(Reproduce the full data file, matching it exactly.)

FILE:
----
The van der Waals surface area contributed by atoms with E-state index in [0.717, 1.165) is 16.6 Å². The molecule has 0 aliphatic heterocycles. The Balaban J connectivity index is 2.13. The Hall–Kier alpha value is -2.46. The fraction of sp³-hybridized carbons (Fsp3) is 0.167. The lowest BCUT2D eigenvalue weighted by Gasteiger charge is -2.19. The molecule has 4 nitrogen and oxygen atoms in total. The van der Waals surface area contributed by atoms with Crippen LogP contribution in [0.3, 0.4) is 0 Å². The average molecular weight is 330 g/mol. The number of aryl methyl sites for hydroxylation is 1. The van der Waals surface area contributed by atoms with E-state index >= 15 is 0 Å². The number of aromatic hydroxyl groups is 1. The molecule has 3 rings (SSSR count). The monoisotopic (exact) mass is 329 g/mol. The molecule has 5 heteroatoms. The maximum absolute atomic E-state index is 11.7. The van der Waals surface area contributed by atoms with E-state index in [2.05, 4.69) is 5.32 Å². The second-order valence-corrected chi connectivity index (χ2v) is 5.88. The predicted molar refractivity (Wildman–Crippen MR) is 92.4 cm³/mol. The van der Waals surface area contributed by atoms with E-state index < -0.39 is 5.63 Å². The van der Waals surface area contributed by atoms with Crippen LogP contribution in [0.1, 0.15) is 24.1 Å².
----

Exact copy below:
The van der Waals surface area contributed by atoms with E-state index in [0.717, 1.165) is 16.6 Å². The molecule has 0 aliphatic heterocycles. The Balaban J connectivity index is 2.13. The Hall–Kier alpha value is -2.46. The fraction of sp³-hybridized carbons (Fsp3) is 0.167. The lowest BCUT2D eigenvalue weighted by Gasteiger charge is -2.19. The molecule has 4 nitrogen and oxygen atoms in total. The van der Waals surface area contributed by atoms with Crippen LogP contribution in [0.3, 0.4) is 0 Å². The average molecular weight is 330 g/mol. The number of aryl methyl sites for hydroxylation is 1. The van der Waals surface area contributed by atoms with E-state index >= 15 is 0 Å². The number of aromatic hydroxyl groups is 1. The molecule has 3 rings (SSSR count). The monoisotopic (exact) mass is 329 g/mol. The molecule has 5 heteroatoms. The maximum absolute atomic E-state index is 11.7. The van der Waals surface area contributed by atoms with E-state index in [2.05, 4.69) is 5.32 Å². The second-order valence-corrected chi connectivity index (χ2v) is 5.88. The predicted molar refractivity (Wildman–Crippen MR) is 92.4 cm³/mol. The van der Waals surface area contributed by atoms with E-state index < -0.39 is 5.63 Å². The van der Waals surface area contributed by atoms with Crippen LogP contribution in [0.1, 0.15) is 24.1 Å².